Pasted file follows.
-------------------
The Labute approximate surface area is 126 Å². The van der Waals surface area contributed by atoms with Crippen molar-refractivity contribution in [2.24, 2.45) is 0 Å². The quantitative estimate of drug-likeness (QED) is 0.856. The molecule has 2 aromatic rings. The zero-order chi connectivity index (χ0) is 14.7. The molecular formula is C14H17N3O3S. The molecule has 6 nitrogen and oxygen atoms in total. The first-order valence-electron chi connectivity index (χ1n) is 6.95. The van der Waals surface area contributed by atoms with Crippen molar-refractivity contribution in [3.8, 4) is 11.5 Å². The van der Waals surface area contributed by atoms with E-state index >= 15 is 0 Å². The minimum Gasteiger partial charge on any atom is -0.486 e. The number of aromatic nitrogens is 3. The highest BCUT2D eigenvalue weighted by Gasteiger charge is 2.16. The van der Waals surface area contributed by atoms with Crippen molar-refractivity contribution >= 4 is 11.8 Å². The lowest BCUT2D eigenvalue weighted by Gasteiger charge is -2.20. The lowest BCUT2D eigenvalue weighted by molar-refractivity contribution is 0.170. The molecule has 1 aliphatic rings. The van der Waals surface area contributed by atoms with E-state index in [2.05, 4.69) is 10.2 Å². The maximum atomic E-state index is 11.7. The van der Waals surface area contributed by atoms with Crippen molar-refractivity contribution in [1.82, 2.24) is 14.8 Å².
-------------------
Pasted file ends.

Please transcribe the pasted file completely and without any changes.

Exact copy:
The Labute approximate surface area is 126 Å². The van der Waals surface area contributed by atoms with Crippen molar-refractivity contribution in [2.24, 2.45) is 0 Å². The quantitative estimate of drug-likeness (QED) is 0.856. The molecule has 2 aromatic rings. The zero-order chi connectivity index (χ0) is 14.7. The molecular formula is C14H17N3O3S. The molecule has 6 nitrogen and oxygen atoms in total. The first-order valence-electron chi connectivity index (χ1n) is 6.95. The van der Waals surface area contributed by atoms with Crippen molar-refractivity contribution in [3.8, 4) is 11.5 Å². The van der Waals surface area contributed by atoms with E-state index >= 15 is 0 Å². The minimum Gasteiger partial charge on any atom is -0.486 e. The number of aromatic nitrogens is 3. The highest BCUT2D eigenvalue weighted by Gasteiger charge is 2.16. The van der Waals surface area contributed by atoms with Crippen molar-refractivity contribution >= 4 is 11.8 Å². The lowest BCUT2D eigenvalue weighted by Gasteiger charge is -2.20. The lowest BCUT2D eigenvalue weighted by molar-refractivity contribution is 0.170. The molecule has 1 aliphatic rings. The van der Waals surface area contributed by atoms with E-state index in [2.05, 4.69) is 10.2 Å². The maximum atomic E-state index is 11.7. The van der Waals surface area contributed by atoms with Crippen molar-refractivity contribution in [1.82, 2.24) is 14.8 Å².